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This paper focuses on the benefits that can be derived by exploiting the observation that many phonon **transport** problems of scientific and practical interest involve relatively small driving forces (temperature differences) and thus may be treated by the linearized Boltzmann equation. Recent work [ 4 ] has shown that using the linearized Boltzmann equation in the presence of temperature differences of magnitude smaller than 10% of the reference temperature (e.g., temperature differences on the order of ±30 K **for** **a** reference temperature of 300 K) results in errors on the order of **a** few percent. Examples of problems featuring small temperature differences include **calculations** of the effective thermal conductivity of nanostructures (where, in fact, small temperature differences are required to prevent **a** nonlinear response), simulation of transient thermoreflectance experiments [ 5 ], and simulations of the thermal behavior of thin films, nanowires, and su- perlattices. This observation was already used in **a** previous paper [ 5 ] in which **a** kinetic Monte Carlo type scheme **for** simulating the Boltzmann equation was developed. In that work, linearity enabled the decoupling of deviational particle trajectories leading to an algorithm that was significantly faster and easier to code while exhibiting no time-step error [ 4 , 5 ].

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ABSTRACT
**Nuclear** targeting of capsid proteins (VPs) is important **for** genome delivery and precedes assembly in the replication cycle of porcine parvovirus (PPV). Clusters of basic amino acids, corresponding to potential **nuclear** localization signals (NLS), were found only in the unique region of VP1 (VP1up, **for** VP1 unique part). Of the five identified basic regions (BR), three were im- portant **for** **nuclear** localization of VP1up: BR1 was **a** classic Pat7 NLS, and the combination of BR4 and BR5 was **a** classic bipar- tite NLS. These NLS were essential **for** viral replication. VP2, the major capsid protein, lacked these NLS and contained no region with more than two basic amino acids in proximity. However, three regions of basic clusters were identified in the folded pro- tein, assembled into **a** trimeric structure. Mutagenesis experiments showed that only one of these three regions was involved in VP2 **transport** to the nucleus. This structural NLS, termed the **nuclear** localization motif (NLM), is located inside the assembled capsid and thus can be used to **transport** trimers to the nucleus in late steps of infection but not **for** virions in initial infection steps. The two NLS of VP1up are located in the N-terminal part of the protein, externalized from the capsid during endosomal transit, exposing them **for** **nuclear** targeting during early steps of infection. Globally, the determinants of **nuclear** **transport** of structural proteins of PPV were different from those of closely related parvoviruses.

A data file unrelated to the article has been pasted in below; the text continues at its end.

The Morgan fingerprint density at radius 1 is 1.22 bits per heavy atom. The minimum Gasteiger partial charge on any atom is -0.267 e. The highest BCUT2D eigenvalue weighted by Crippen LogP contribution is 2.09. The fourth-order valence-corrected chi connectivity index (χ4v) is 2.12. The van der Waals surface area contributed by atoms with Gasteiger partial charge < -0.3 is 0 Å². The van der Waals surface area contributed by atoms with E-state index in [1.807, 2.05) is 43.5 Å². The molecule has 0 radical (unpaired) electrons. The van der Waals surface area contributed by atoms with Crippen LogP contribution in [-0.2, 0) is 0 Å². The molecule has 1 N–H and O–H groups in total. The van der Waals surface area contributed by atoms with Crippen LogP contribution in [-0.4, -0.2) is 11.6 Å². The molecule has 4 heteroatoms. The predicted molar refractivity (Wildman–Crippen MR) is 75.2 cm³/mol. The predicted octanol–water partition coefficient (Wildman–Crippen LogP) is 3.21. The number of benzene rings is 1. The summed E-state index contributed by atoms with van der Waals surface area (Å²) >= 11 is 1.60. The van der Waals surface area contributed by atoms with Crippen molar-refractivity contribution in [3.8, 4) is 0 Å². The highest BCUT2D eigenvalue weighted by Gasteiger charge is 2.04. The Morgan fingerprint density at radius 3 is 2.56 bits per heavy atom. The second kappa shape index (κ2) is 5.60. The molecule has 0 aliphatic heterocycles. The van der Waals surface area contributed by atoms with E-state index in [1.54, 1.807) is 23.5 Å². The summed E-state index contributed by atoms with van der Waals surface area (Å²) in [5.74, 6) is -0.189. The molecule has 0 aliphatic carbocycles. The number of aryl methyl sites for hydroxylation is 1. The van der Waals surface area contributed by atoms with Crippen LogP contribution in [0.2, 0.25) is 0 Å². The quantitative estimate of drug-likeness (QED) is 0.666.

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the detector biases on the extraction of the in-plane anisotropy ratio. Finally, we confront the data to the model **calculations** **for** different parametrisations of the **nuclear** EoS.
**A**. The IQMD model
The Quantum Molecular Dynamics (QMD) model [13,17,43,55] is **a** n-body theory which calculates the time evolution of intermediate energy heavy ion reactions on an event by event basis. Nucleons are represented as gaussian wave functions whose centroids are propagated according to the classical equations of motion and their width parameter L is kept fixed. These wave packets are submitted to two and three body local Skyrme forces plus Yukawa and long range Coulomb potentials. An additional term describing the momentum depen- dence of the **nuclear** interaction (MDI) is included. The latter, which is computed from the momentum dependence of the optical p-nucleus potential, produces an additional trans- verse deflection of nucleons early in the reaction. The parameters of the density dependent Skyrme and MDI potentials are adjusted to reproduce the ground state properties of the infinite **nuclear** matter and to fix the choice of the incompressibility K of the EoS. The numerical simulation of **a** complete event includes the initialisation procedure of projectile and target (see below), the propagation of nucleons through the previous potentials and the nucleon-nucleon interactions via **a** stochastic scattering term. **For** each binary collision, the phase space distributions in the final stage of the scattering partners are checked to obey the Pauli principle, otherwise the collision is blocked. At the final stage of the reaction (t = 200f m/c), composite particles are formed if the centroid distances are lower than 3f m. The IQMD (Isospin Quantum Molecular Dynamics) [43] is **a** QMD version which takes into account isospin degrees of freedom **for** the cross sections and the Coulomb interaction. This version uses **a** gaussian width fixed to 4L = 8.66f m 2 **for** Au nuclei. The initialisation